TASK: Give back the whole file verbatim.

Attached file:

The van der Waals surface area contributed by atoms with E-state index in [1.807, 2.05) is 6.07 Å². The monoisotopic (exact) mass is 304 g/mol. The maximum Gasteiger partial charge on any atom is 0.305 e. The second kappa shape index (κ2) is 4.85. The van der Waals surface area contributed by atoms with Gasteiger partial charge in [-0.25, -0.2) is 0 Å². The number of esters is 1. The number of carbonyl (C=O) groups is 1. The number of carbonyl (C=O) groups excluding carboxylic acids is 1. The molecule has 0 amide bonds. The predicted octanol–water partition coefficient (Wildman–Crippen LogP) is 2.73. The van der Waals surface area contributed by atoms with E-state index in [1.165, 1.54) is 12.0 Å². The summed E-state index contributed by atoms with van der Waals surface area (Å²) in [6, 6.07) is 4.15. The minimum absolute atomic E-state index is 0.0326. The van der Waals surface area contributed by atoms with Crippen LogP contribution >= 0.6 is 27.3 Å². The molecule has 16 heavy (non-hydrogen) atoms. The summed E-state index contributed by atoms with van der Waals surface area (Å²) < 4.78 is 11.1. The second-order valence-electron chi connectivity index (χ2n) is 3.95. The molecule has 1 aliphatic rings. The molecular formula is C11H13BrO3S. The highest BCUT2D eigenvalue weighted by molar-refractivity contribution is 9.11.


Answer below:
The van der Waals surface area contributed by atoms with E-state index in [1.807, 2.05) is 6.07 Å². The monoisotopic (exact) mass is 304 g/mol. The maximum Gasteiger partial charge on any atom is 0.305 e. The second kappa shape index (κ2) is 4.85. The van der Waals surface area contributed by atoms with Gasteiger partial charge in [-0.25, -0.2) is 0 Å². The number of esters is 1. The number of carbonyl (C=O) groups is 1. The number of carbonyl (C=O) groups excluding carboxylic acids is 1. The molecule has 0 amide bonds. The predicted octanol–water partition coefficient (Wildman–Crippen LogP) is 2.73. The van der Waals surface area contributed by atoms with E-state index in [1.165, 1.54) is 12.0 Å². The summed E-state index contributed by atoms with van der Waals surface area (Å²) in [6, 6.07) is 4.15. The minimum absolute atomic E-state index is 0.0326. The van der Waals surface area contributed by atoms with Crippen LogP contribution >= 0.6 is 27.3 Å². The molecule has 16 heavy (non-hydrogen) atoms. The summed E-state index contributed by atoms with van der Waals surface area (Å²) < 4.78 is 11.1. The second-order valence-electron chi connectivity index (χ2n) is 3.95. The molecule has 1 aliphatic rings. The molecular formula is C11H13BrO3S. The highest BCUT2D eigenvalue weighted by molar-refractivity contribution is 9.11.